One bad day does not make for overall unacceptable facility. We all have them and things happen suddenly with the aged and infirm, be gracious on those days and grateful for the good ones. Talk to other "visitors " at the facility, how do they feel about the care their loved one is getting.

You matter in this journey as much as your mom, please find a way to get her cared for so you can go back to being her daughter and maybe share some more good times or memories before her life is over and you are left a complete wreck from it all.

HUGS for all you do! She is blessed to have you for a daughter.
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Reply to Isthisrealyreal
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Invisible Nov 28, 2018
I have experienced the same thing. I still go over and visit Dad nearly every day in memory care where he is now receiving 3 solid meals and eating in a community setting. They don't do things exactly as I would and sometimes things get lost, but if he falls they find him a lot sooner than I would and I don't worry every night like I used to. We looked at a lot of places and ultimately a fall, followed by a hospital stay and then transitional care forced us to make a decision. It was the right one. You might also talk to social workers and get recommendations from friends/associates.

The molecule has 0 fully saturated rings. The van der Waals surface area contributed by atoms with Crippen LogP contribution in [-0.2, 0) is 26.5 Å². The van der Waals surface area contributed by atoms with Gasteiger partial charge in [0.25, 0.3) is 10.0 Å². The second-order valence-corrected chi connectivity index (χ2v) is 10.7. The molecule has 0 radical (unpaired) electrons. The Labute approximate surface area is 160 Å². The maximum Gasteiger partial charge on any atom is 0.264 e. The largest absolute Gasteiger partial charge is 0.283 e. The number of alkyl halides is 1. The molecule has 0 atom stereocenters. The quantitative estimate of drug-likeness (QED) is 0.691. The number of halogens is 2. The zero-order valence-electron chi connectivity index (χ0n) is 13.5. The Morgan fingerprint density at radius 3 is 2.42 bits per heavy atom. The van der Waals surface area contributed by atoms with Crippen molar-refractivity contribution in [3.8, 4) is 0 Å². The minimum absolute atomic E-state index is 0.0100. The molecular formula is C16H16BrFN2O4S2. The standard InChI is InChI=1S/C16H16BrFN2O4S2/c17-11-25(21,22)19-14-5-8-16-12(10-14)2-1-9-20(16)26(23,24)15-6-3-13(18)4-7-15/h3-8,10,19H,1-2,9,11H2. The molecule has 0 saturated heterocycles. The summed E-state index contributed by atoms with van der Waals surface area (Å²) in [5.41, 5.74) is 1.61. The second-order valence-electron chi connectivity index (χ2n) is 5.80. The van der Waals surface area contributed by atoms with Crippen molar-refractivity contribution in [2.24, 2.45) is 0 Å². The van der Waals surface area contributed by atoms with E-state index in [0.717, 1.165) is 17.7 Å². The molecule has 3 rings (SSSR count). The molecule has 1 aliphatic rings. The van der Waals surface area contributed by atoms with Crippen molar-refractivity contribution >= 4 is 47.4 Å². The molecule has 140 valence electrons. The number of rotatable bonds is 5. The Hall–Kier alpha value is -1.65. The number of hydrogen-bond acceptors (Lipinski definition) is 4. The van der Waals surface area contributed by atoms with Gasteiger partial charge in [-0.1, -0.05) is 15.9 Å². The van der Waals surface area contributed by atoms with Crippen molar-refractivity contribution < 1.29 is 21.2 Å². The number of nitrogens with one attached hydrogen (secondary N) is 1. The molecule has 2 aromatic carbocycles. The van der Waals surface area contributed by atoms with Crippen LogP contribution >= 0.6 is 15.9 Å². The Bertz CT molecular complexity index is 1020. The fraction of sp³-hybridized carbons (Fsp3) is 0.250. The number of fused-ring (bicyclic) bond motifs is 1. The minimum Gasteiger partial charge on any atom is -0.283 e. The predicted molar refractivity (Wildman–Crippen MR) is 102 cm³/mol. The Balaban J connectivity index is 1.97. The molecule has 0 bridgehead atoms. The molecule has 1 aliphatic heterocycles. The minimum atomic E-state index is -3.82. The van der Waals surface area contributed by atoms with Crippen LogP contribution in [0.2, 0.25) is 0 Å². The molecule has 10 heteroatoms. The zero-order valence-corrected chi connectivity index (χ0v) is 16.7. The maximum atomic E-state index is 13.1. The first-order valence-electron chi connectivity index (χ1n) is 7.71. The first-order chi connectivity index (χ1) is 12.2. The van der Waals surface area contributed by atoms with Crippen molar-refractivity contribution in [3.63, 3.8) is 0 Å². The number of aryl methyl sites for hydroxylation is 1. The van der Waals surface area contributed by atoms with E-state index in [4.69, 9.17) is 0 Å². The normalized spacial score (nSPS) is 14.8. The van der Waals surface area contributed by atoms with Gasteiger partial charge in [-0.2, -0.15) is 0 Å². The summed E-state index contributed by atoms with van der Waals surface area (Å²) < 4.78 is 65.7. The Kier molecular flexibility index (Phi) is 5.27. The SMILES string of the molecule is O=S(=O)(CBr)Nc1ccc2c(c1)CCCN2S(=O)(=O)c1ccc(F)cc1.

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You can't work full time and be a caregiver at the same time--put them in a nursing home then you can do it. If the person is 100% dependent on care..they need around-the-clock supervision and care.
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Reply to cetude
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The reviews were from the Medicaid and Medicare websites. She is on Medicaid and there's a shortage of caregivers for various reasons sadly. 2 states, same issues. Thanks for the feedback guys, i truly appreciate it.
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Reply to anerhill
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Invisible Nov 28, 2018
The shortage of caregivers is going to get worse as will the shortage of doctors. I gave up my "career" to take care of Dad. Before that I waited too long to give my Family Leave Notice at work to take care of Mom. She died and I was laid off 3 months later in a "downsizing action". Now that I am no longer the primary caregiver, I need to get my life back and find PT work as I used up my retirement during those years as caregiver.